Compliance with tree planting will be measured and verified by satellite data, as well as by the community forest monitors who will provide quarterly updates on the trees planted and their growth. This system will provide for continuous monitoring of reforestation and estimated net increase in carbon capture. This data will be attached to the blockchain. 

Update as of 25 June 2020

Thanks to the existing community-based territorial monitoring program, the community of Buen Jardín de Callarú has been able to reduce deforestation rates from approximately 10 percent annually to zero from 2018 to 2020. The community is now turning the page, from responding to deforestatino to proactively reforesting and maintaining existing forests in one of the most threatened areas of the Peruvian Amazon. The process was designed and is currently being implemented through community governance systems, such as the minga, or collective community action. The minga has revitalized community coordination to construct a local tree nursery, encourage a seedling exchange with surrounding communities, and facilitate cooperative tree planting. Since the beginning of the year, the community has planted nearly 1,000 trees in plots of previously degraded areas that are now under active management by individual families. In the region of Loreto, this system will be scaled up to plant more than 7,000 more trees in the pilot community of Buen Jardín de Callarú and in at least 12 other communities, covering upwards of 500 hectares.

Reforestation and the growth of every tree in the community plots are tracked by GPS and photographic image. The plots featured are those of community members Humbert Pisco (above) and Cahuachi (below).

Since March, COVID-19 has hit the Peruvian Amazon and the Ticuna communities engaged in the project particularly hard. Rainforest Foundation US joins the community in mourning their losses and is in regular communication to provide any additional support at this time. Though the impacts of the pandemic are tragic and real for Buen Jardín de Callarú, their continued efforts around forest protection and restoration shows their resilience as a community. Rainforest Foundation US and Regen Network will be working with Buen Jardín de Callarú to scale up the blockchain project over the coming year as conditions improve.

Rainforest Foundation US and Regen Network are initially partnering with the indigenous community of Buen Jardín de Callarú and neighboring communities in the eastern Peruvian Amazon. We intend to scale up projects in the northwest Peruvian Amazon along the Napo river basin, representing approximately 30,000 hectares in total. Remote, impoverished, and neglected tropical forest indigenous communities such as Buen Jardín de Callarú, have experienced rapacious degradation of their collectively owned forests for decades. With this partnership model we aim to reverse this trend and provide avenues for direct finance to communities to allow them to continue to protect and regenerate their forests.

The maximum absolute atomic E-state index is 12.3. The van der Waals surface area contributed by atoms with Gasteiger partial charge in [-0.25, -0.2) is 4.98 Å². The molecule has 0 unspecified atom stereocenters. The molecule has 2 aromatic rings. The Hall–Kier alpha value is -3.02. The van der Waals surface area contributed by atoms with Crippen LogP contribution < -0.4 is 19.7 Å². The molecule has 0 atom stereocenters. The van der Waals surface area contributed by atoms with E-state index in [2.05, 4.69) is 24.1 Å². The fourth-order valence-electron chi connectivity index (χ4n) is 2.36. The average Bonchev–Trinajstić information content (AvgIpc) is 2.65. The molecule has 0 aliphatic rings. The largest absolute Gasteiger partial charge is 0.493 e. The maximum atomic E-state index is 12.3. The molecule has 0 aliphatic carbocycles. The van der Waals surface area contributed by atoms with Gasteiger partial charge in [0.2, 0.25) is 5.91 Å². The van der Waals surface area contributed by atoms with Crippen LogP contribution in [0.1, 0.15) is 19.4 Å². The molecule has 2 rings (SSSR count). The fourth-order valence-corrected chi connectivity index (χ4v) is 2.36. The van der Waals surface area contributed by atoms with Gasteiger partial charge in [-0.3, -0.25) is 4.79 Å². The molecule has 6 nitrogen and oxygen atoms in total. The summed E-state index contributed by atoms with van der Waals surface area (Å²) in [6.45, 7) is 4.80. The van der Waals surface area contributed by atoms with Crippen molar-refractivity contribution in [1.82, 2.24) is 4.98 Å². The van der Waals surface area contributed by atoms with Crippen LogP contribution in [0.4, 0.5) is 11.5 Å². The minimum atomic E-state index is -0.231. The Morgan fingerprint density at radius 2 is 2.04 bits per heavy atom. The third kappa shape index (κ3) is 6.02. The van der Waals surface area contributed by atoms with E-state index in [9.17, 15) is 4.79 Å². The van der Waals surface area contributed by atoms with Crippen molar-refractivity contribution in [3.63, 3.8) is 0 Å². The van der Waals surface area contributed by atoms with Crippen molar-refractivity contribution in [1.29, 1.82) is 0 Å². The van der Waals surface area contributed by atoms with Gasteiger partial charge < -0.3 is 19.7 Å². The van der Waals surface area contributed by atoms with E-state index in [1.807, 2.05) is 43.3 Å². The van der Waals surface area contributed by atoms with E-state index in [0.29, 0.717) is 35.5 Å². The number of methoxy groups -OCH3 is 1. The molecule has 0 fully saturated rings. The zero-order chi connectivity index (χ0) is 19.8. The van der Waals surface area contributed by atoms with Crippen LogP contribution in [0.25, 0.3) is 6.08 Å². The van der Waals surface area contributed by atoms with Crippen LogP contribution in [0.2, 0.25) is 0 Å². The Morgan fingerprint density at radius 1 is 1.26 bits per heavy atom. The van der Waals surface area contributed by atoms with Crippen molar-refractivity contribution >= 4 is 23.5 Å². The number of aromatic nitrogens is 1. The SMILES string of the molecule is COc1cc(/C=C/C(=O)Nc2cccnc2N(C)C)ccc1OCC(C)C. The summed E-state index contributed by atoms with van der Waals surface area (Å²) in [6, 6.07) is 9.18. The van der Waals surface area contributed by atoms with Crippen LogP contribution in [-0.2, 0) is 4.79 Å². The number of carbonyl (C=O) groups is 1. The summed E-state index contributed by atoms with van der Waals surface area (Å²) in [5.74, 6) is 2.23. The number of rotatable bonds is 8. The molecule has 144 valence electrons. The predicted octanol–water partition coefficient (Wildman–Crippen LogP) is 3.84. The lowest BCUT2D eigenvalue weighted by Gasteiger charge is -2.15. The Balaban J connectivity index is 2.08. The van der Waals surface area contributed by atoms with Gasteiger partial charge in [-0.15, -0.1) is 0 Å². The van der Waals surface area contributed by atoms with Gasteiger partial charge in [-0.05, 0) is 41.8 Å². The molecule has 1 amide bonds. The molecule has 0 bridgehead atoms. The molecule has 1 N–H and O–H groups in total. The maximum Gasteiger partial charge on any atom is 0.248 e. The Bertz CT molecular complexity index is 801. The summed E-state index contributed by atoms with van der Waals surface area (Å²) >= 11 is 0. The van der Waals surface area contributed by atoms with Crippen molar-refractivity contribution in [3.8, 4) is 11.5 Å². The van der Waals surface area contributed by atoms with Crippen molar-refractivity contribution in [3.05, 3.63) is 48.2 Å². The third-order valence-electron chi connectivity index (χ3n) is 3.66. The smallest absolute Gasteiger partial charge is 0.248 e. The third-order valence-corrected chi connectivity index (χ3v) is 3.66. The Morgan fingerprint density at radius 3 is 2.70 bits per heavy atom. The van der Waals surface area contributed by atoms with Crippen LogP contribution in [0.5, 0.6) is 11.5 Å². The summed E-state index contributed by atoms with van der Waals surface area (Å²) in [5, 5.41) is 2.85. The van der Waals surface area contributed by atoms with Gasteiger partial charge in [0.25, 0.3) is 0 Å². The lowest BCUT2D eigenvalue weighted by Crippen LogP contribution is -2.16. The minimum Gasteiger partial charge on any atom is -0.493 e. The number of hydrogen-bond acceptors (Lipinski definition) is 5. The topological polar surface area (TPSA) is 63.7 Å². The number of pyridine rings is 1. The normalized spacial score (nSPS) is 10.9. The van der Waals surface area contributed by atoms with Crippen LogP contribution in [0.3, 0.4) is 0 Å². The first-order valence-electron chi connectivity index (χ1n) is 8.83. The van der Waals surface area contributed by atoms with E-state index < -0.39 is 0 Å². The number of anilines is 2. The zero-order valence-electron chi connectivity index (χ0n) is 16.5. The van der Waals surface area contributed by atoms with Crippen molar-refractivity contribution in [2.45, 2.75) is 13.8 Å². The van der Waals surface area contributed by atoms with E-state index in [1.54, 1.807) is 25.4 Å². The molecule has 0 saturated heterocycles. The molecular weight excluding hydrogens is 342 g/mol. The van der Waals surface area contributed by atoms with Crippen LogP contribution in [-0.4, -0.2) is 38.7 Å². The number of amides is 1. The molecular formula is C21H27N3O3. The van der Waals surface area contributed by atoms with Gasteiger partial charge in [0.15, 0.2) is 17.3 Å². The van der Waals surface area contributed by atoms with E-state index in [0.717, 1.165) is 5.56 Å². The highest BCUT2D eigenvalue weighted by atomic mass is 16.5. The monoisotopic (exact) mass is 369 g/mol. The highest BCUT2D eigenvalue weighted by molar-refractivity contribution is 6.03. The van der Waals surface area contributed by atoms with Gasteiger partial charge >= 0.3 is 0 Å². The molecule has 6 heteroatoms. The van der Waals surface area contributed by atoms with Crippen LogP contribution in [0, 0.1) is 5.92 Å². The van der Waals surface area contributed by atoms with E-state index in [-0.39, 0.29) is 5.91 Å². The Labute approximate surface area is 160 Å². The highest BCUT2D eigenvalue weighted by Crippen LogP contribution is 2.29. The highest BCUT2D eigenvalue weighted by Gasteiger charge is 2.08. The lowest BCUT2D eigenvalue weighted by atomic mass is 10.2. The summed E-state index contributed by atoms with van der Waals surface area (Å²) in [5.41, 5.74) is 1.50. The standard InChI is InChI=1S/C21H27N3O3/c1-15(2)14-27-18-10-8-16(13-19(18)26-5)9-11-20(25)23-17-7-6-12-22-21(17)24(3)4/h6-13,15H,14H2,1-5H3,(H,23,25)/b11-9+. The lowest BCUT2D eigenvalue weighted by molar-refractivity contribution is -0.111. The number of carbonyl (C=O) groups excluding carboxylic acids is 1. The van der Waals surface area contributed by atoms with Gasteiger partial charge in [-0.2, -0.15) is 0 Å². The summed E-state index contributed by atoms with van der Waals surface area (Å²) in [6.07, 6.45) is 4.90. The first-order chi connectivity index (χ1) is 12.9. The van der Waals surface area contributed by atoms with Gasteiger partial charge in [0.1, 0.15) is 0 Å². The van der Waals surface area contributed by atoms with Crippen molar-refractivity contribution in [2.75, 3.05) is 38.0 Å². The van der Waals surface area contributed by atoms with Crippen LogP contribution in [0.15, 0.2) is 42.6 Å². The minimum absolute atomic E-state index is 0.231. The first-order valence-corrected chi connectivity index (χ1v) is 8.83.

We invite you to learn more or get involved by contacting: 

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Miners Out, COVID-19 Out: The Yanomami and Ye’kwana people of the Brazilian Amazon launch a global campaign to expel miners from their territory

Miners Out, COVID-19 Out: The Yanomami and Ye’kwana people of the Brazilian Amazon launch a global campaign to expel miners from their territory

Miners Out Petition

FOR IMMEDIATE RELEASE
June 11, 2020

MEDIA CONTACTS
Maryka Paquette: or +1.619.517.4126
Camila Rossi: or +55.11.98152.8476

Indigenous leaders demand the urgent removal of 20,000 illegal gold miners from their lands to prevent the spread of COVID-19 through their villages. The disease could infect up to 40% of Yanomami communities if wildcat mining remains, threatening a new ethnocide.

Photo Galleries
Amazon Watch
Dario and Davi Kopenawa
Yanomami People and Territory
Mining in Yanomami Territory 

Roraima State, Brazil – In a new global campaign led by a coalition of Yanomami and Ye’kwana organizations, indigenous leaders define the #MinersOutCovidOut campaign as “a cry for help against an old nightmare which has turned even more deadly.”  Launching internationally today, the campaign demands that the Brazilian government immediately remove more than 20,000 gold miners currently operating illegally in Yanomami territory.

“We are following the spread of COVID-19 in our land and are very saddened by the first deaths of the Yanomami. Our shamans are working non-stop against the xawara,” said Dario Kopenawa Yanomami, a young leader of his people and vice president of the Hutukara Yanomami Association. “Xawara” is the Yanomami word for epidemics brought by outsiders. “We will fight and resist. But we need support from the Brazilian people and people all over the world,” said Dario, who is the son of Davi Kopenawa, a Yanomami leader and one of the best-known shamans in the Amazon.

The Ye’kwana is a smaller indigenous group that lives alongside the Yanomami land. Together they comprise a total of 27,000 people dispersed across one of Brazil’s largest indigenous reserves that stretches between the Roraima and Amazonas states, straddling Venezuela’s border.

The mortality rate from COVID-19 for indigenous people is double the rate of the rest of the Brazilian population. So far, more than 2,900 indigenous people have tested positive for the novel coronavirus and almost 260 have died according to the Association of Indigenous Peoples in Brazil (APIB). The disease has already killed four Yanomami and there are 95 more confirmed cases among the Yanomami and Ye’kwana.